Alter writes that one pattern holds constant throughout any long-term project or path—we’re all energized when we start something new, and we’re energized again when the goal is in sight. In the middle, whatever drives us slowly becomes a dull routine, especially once the novelty and our initial excitement fade. Like a road trip where every billboard looks the same, there’s always a point where your progress becomes so incremental you can’t see it anymore. It’s here that you may find yourself flailing around for any way to “get moving again,” when in fact your lack of progress is merely an illusion.

(Shortform note: According to B.J. Fogg, author of Tiny Habits, the ebb and flow of motivation is more complicated than Alter suggests. In addition to your motivation being highest near the beginning and the end of a task, your motivation levels fluctuate throughout the day and even, for certain goals, throughout the year. To further complicate matters, you may feel different motivations pulling your focus and energy in more than one direction. Fogg recommends taking control of motivation by applying it to specific objectives rather than abstractions, such as telling yourself you’ll exercise today for at least 30 minutes, instead of saying you “want to work out more.”)

However, sometimes your lack of progress is real. You may be training for a race but your times stop getting better, or you’re cramming for a test but your retention hits a limit. This may be due to what Alter describes as the plateau effect. You hit a plateau when the strategies and techniques that jump-started your progress become less effective. This happens because you grow accustomed to them—your body grows used to your athletic program, or you’ve repeated a mental technique so many times that it no longer helps you learn anything new. These plateaus occur when the tricks you employ are aimed at short-term progress rather than the long view, and it’s time to reevaluate them when you reach their limits.

(Shortform note: In Atomic Habits, James Clear provides a different way of looking at Alter’s “plateau effect,” which Clear characterizes as a valley of disappointment between your expectations of progress and the reality of how slow progress can be. For any new behavior that you expect to yield results—such as regular exercise—it takes time for your efforts’ cumulative effects to become readily apparent. Clear calls this period the “plateau of latent potential” and says that you have to push through it for your progress to become readily apparent.)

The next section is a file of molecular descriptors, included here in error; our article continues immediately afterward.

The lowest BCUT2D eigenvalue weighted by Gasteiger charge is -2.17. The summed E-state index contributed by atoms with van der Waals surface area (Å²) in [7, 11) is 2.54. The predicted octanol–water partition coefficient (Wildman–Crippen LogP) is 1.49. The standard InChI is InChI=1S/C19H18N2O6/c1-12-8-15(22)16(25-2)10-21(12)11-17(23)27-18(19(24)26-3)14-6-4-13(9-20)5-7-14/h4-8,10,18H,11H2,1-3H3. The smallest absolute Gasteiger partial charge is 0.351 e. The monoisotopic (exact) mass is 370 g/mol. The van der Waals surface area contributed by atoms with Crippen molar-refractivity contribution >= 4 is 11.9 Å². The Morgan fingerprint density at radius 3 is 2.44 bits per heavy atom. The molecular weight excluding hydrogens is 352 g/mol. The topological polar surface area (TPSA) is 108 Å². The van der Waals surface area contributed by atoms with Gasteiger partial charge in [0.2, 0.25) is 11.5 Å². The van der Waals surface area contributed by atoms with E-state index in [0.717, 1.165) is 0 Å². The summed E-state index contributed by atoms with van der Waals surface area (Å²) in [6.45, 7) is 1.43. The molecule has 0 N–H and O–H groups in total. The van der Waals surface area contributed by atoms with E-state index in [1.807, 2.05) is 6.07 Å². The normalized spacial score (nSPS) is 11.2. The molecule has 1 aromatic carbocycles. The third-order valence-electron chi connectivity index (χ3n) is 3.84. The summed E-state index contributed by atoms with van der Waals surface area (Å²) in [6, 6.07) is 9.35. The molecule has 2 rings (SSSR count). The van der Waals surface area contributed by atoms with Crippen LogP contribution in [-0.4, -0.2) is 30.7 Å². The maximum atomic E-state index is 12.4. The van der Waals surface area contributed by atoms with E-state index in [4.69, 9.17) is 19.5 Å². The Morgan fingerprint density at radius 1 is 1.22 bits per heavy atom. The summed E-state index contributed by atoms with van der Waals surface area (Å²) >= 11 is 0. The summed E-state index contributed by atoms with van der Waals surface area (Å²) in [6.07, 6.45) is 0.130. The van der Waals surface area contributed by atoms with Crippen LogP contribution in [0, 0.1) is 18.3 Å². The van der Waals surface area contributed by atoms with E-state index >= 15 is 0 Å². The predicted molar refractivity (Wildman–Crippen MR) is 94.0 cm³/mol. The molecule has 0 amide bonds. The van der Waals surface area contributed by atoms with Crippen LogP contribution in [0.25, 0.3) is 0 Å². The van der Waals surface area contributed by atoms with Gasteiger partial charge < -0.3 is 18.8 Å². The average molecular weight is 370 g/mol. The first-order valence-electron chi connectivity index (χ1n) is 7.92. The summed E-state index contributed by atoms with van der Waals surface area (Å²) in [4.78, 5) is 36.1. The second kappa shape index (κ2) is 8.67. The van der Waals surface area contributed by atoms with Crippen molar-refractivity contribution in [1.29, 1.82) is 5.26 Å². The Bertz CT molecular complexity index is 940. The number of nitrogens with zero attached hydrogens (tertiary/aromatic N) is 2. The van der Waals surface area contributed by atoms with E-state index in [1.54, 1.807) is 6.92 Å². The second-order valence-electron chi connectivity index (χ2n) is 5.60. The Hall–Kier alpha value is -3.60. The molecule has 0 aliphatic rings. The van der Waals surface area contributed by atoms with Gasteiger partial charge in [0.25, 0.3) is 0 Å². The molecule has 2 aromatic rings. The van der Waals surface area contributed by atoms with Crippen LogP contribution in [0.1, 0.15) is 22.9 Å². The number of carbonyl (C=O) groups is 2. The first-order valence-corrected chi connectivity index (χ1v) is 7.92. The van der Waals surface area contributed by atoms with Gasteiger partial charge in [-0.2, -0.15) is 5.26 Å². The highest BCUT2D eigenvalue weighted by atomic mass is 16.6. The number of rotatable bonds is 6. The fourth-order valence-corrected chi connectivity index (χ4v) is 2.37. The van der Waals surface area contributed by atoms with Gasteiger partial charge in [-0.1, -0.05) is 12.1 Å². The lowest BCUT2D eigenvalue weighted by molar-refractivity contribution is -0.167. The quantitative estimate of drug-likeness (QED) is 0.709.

It’s hard to adopt a long view toward success because, when you start working toward an ambition, success is easy to imagine. Nevertheless, your dreams can take years to come to fruition, and even modest goals can often take months. Persistence is key to staying on track, but Alter remarks that we tend to admire persistence more in others than in ourselves. Since our culture is so success-oriented, you’ve probably been conditioned from childhood to view roadblocks as something to be ashamed of, not as a call to redouble your efforts. This counter-productive attitude may lead you to mishandle the inevitable problems you’ll face.

(Shortform note: Though it’s not the only source, the negative conditioning that Alter refers to is deeply rooted in traditional education. In Limitless Mind, Jo Boaler explains that most of us were penalized for making mistakes in school, and as children we developed the belief that struggling with a subject meant we “weren’t good at it.” To the contrary, studies now show that having a hard time learning something is good for brain development. Like Alter, Boaler says that a positive attitude toward periods of struggle is crucial to unlocking your potential for growth, both in the field of learning and—more broadly—in relation to any other goal you’re working toward.)

Pitfalls in Your Path

One thing that’s certain is that, no matter what your goals are in life, something will always get in your way. Though unforeseeable circumstances are, by definition, unpredictable, you can predict that something will go wrong and prepare yourself so you won’t get stopped indefinitely.